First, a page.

We have learned that AMD plans to launch their high-end VEGA GPUs in May. AMD Vega GPUs can be utilized in professional work, gaming, and even in server oriented tasks, but what exactly can we expect?
AMD’s high-end Vega 10 GPU will be available to the consumers in the first half of 2017. The chip spans a die size of over 500mm2 from early calculations, and it comes with two HBM2 stacks, integrating up to 16 GB of HMB2.
The graphics chip will employ the latest 14nm GFX9 core architecture based on the NCU design. The graphics card will spotlight 64 Compute Units or 4096 stream processors. AMD plans on increasing the throughput of the chip through increased clock speeds allowing them to pump numbers better than the 28nm GCN 3.0 architecture based FIJI GPU.
The first generation HBM graphics cards were limited to only 4 GB of VRAM, and they had a bandwidth of 512 GB/s. The first generation HBM graphics cards had 4-layers per stack, and the same will be the case in the latest Vega GPUs. We have noticed that the pin speed is increased with HBM2. The new memory standard boasts 2 Gb/s compared to 1 Gb/s on HBM1. This means that the increased clock speed will allow the same memory bandwidth of four HBM1 stacks on only 2 HBM2 stacks.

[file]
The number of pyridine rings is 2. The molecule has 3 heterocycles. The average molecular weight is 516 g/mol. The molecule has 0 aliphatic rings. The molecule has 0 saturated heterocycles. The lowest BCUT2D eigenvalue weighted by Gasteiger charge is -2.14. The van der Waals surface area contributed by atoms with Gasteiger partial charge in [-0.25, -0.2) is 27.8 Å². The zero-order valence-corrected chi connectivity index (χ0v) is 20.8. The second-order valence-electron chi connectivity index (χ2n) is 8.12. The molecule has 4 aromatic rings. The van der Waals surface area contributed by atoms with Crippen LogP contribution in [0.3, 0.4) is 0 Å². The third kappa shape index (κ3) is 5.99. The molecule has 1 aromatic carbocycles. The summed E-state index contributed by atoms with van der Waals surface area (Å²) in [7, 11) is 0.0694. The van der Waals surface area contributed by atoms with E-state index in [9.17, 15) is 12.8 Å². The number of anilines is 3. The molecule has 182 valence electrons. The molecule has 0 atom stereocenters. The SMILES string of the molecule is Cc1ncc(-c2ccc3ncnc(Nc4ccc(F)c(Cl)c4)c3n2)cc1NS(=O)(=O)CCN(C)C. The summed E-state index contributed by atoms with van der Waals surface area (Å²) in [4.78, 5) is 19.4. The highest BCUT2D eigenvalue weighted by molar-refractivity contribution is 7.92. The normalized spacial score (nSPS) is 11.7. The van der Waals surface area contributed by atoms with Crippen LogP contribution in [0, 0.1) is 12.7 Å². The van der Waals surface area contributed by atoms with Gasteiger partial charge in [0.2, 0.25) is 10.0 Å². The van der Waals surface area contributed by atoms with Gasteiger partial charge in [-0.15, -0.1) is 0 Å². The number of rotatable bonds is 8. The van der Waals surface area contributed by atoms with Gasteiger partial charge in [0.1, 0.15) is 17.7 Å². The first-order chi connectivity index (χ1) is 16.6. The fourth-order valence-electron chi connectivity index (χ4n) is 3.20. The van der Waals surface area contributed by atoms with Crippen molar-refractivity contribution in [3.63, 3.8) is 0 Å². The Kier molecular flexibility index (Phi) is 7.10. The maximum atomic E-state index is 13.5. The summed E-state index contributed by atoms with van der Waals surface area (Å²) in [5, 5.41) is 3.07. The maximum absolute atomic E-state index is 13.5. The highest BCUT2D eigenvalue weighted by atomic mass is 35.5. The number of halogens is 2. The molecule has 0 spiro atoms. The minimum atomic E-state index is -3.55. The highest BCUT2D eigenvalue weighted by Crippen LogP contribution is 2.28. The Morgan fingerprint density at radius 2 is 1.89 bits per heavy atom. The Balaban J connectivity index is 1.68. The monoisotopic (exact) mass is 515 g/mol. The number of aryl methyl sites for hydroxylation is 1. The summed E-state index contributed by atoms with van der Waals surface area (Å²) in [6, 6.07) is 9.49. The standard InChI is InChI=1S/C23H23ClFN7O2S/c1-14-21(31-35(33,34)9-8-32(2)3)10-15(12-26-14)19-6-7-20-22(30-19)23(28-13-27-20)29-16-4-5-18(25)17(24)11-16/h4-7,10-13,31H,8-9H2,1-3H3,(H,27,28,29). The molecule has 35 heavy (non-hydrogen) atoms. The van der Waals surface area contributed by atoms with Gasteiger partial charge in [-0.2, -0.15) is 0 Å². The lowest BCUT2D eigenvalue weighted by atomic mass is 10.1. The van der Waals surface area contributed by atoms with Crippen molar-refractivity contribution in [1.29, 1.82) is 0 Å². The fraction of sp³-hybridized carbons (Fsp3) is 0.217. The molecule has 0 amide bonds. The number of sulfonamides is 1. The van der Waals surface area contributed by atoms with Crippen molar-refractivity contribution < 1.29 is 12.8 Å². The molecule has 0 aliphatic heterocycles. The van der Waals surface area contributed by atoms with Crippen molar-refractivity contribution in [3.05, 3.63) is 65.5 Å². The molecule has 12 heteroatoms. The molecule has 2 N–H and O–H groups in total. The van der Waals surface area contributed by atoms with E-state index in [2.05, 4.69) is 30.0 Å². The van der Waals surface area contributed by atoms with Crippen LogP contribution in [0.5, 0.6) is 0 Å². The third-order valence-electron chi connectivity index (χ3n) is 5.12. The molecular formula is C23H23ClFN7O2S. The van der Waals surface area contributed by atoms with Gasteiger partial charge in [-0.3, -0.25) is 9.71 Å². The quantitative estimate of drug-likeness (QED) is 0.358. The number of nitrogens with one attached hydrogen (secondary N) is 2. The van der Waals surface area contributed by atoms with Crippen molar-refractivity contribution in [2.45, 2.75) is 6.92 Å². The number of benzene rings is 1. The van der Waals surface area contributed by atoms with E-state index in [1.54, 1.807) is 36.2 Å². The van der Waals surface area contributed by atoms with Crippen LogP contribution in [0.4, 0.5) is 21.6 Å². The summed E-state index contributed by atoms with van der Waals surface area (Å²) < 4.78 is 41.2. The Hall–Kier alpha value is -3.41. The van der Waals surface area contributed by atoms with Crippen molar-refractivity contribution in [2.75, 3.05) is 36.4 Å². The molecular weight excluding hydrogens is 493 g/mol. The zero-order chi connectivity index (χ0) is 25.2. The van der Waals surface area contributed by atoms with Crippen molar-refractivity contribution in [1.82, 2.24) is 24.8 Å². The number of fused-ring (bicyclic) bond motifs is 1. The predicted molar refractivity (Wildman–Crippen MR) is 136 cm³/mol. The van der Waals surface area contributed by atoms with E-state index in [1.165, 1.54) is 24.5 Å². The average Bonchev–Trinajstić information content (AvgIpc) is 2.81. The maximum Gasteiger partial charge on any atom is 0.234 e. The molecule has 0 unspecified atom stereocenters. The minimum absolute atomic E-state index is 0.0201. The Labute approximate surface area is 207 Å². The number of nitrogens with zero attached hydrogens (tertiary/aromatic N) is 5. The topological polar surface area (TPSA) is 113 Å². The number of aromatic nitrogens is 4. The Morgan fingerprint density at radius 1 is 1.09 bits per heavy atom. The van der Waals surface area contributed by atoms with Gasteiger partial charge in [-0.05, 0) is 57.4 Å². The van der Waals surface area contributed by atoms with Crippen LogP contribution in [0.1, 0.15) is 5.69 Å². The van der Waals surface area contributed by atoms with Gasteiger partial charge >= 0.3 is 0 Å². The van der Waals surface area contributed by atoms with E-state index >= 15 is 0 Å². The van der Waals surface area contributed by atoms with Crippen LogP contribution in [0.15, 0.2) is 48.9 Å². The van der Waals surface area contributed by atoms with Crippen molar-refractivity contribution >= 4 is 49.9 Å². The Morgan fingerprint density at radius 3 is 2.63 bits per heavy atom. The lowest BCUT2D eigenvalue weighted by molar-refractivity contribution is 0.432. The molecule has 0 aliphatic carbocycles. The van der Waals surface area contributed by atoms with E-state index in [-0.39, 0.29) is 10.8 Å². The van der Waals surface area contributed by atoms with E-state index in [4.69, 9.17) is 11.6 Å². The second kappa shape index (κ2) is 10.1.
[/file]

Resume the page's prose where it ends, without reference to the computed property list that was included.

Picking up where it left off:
The graphics performances will be faster than the GeForce GTX 1080, as it was demonstrated a few times. We expect this graphics card to feature awesome power efficiency with higher clock speeds on the consumer variants. A 4096 stream processor SKU with 16 GB HBM2 is rated at 225W, which means that we can expect higher-clocked variants for consumers. AMD will have AIBs offering a few custom variants of the card, but we are glad to see that they will be including the Mini-ITX variants as well. When it comes to the pricing, we expect the Radeon Vega to tackle the GTX 1080, but we hope that it will also be able to compete with the GTX 1080 Ti.
We are looking forward to learning more about the Vega, and we can’t wait for the launch event when we learn more. Until then, we have to be patient.